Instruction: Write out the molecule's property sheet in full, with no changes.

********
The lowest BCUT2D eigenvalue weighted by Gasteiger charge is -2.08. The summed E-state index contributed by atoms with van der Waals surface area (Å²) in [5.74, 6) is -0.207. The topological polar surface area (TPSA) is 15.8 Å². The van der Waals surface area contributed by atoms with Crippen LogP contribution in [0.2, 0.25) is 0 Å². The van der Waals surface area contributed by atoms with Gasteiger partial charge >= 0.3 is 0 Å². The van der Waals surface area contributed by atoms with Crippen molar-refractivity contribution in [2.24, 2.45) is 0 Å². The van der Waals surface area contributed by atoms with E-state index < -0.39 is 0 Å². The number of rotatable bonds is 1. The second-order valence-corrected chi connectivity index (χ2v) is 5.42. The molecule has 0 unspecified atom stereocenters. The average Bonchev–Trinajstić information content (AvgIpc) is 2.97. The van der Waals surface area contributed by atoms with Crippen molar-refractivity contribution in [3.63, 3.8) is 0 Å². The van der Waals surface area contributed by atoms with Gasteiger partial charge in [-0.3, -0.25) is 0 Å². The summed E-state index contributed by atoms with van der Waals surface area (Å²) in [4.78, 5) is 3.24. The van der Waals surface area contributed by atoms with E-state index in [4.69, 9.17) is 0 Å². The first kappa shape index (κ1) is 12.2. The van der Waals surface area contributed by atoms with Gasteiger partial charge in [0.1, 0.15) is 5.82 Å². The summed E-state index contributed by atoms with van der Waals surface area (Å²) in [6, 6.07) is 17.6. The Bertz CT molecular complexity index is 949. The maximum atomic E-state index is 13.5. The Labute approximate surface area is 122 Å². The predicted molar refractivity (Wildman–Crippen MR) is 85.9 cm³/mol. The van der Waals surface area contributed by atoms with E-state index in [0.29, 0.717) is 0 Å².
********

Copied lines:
The lowest BCUT2D eigenvalue weighted by Gasteiger charge is -2.08. The summed E-state index contributed by atoms with van der Waals surface area (Å²) in [5.74, 6) is -0.207. The topological polar surface area (TPSA) is 15.8 Å². The van der Waals surface area contributed by atoms with Crippen LogP contribution in [0.2, 0.25) is 0 Å². The van der Waals surface area contributed by atoms with Gasteiger partial charge >= 0.3 is 0 Å². The van der Waals surface area contributed by atoms with Crippen molar-refractivity contribution in [2.24, 2.45) is 0 Å². The van der Waals surface area contributed by atoms with E-state index < -0.39 is 0 Å². The number of rotatable bonds is 1. The second-order valence-corrected chi connectivity index (χ2v) is 5.42. The molecule has 0 unspecified atom stereocenters. The average Bonchev–Trinajstić information content (AvgIpc) is 2.97. The van der Waals surface area contributed by atoms with Crippen molar-refractivity contribution in [3.63, 3.8) is 0 Å². The van der Waals surface area contributed by atoms with Gasteiger partial charge in [-0.3, -0.25) is 0 Å². The summed E-state index contributed by atoms with van der Waals surface area (Å²) in [4.78, 5) is 3.24. The van der Waals surface area contributed by atoms with E-state index in [4.69, 9.17) is 0 Å². The first kappa shape index (κ1) is 12.2. The van der Waals surface area contributed by atoms with Gasteiger partial charge in [0.1, 0.15) is 5.82 Å². The summed E-state index contributed by atoms with van der Waals surface area (Å²) in [6, 6.07) is 17.6. The Bertz CT molecular complexity index is 949. The maximum atomic E-state index is 13.5. The Labute approximate surface area is 122 Å². The predicted molar refractivity (Wildman–Crippen MR) is 85.9 cm³/mol. The van der Waals surface area contributed by atoms with E-state index in [0.29, 0.717) is 0 Å².